Study linking narcolepsy to flu vaccine retracted
Scientists who believed they had started to decipher links between a GlaxoSmithKline H1N1 pandemic flu vaccine and the sleep disorder narcolepsy have retracted a study after saying they cannot replicate their findings.
The paper, originally published in the journal Science Translational Medicine in December last year, suggested narcolepsy can sometimes be triggered by a scientific phenomenon known as "molecular mimicry", offering a possible explanation for its link to GSK's "swine flu" vaccine, Pandemrix.
The results appeared to show that the debilitating disorder, characterised by sudden sleepiness and muscle weakness, could be set off by an immune response to a portion of a protein from the H1N1 flu virus that is very similar to a region of a protein called hypocretin, which is key to narcolepsy. But in a statement, the journal said the researchers, led by Emmanuel Mignot, a professor of psychiatry and behavioural sciences at Stanford University, had asked that the paper be retracted "because they were unable to replicate some of the results reported in the paper".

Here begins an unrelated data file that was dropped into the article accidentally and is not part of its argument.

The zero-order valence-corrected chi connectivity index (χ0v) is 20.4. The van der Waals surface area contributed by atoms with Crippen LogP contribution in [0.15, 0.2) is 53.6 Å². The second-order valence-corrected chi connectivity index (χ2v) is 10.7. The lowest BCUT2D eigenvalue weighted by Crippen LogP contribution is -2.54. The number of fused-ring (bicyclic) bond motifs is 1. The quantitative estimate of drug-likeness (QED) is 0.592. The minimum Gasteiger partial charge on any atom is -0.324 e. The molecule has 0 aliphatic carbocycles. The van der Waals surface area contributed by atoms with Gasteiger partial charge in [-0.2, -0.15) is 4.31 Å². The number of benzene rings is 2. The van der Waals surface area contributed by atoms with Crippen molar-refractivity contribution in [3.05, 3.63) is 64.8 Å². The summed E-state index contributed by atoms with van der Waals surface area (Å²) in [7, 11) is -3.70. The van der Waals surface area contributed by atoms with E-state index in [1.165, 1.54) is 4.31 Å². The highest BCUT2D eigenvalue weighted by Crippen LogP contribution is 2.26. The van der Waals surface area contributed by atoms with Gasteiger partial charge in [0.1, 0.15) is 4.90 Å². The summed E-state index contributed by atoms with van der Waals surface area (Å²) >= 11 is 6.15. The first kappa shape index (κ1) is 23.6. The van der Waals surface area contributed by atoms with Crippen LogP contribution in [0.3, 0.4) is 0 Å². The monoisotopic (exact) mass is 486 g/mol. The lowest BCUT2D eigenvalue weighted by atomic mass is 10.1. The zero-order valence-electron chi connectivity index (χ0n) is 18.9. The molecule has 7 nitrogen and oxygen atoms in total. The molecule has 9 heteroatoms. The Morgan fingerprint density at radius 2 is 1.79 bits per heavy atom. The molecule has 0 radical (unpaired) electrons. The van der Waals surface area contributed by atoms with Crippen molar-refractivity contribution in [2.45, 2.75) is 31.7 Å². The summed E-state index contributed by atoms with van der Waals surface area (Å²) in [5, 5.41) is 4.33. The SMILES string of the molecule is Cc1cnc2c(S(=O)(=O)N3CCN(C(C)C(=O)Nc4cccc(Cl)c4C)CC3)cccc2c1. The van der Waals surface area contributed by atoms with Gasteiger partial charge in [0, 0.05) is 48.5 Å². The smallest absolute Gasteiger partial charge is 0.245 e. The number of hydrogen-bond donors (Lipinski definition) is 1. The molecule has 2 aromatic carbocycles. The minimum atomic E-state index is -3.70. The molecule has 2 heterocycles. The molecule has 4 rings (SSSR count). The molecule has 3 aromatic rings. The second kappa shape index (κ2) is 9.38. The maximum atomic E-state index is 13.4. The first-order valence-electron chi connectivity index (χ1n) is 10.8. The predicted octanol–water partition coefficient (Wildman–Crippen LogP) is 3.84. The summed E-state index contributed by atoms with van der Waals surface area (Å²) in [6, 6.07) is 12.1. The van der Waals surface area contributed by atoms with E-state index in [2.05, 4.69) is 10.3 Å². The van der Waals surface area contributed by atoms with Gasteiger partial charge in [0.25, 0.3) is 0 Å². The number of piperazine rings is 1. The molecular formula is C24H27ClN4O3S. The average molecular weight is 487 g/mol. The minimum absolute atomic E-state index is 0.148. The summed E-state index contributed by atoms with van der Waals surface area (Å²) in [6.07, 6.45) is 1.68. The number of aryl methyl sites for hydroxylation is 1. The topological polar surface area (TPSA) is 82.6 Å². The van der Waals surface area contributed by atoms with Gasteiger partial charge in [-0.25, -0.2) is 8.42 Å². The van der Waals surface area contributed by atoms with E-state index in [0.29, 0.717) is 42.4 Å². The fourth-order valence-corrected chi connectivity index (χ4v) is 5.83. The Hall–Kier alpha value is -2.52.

GSK, which has been funding Mignot's research into links between the vaccine and narcolepsy, said it believed "the original scientific hypothesis remains a valid one that needs to be further explored".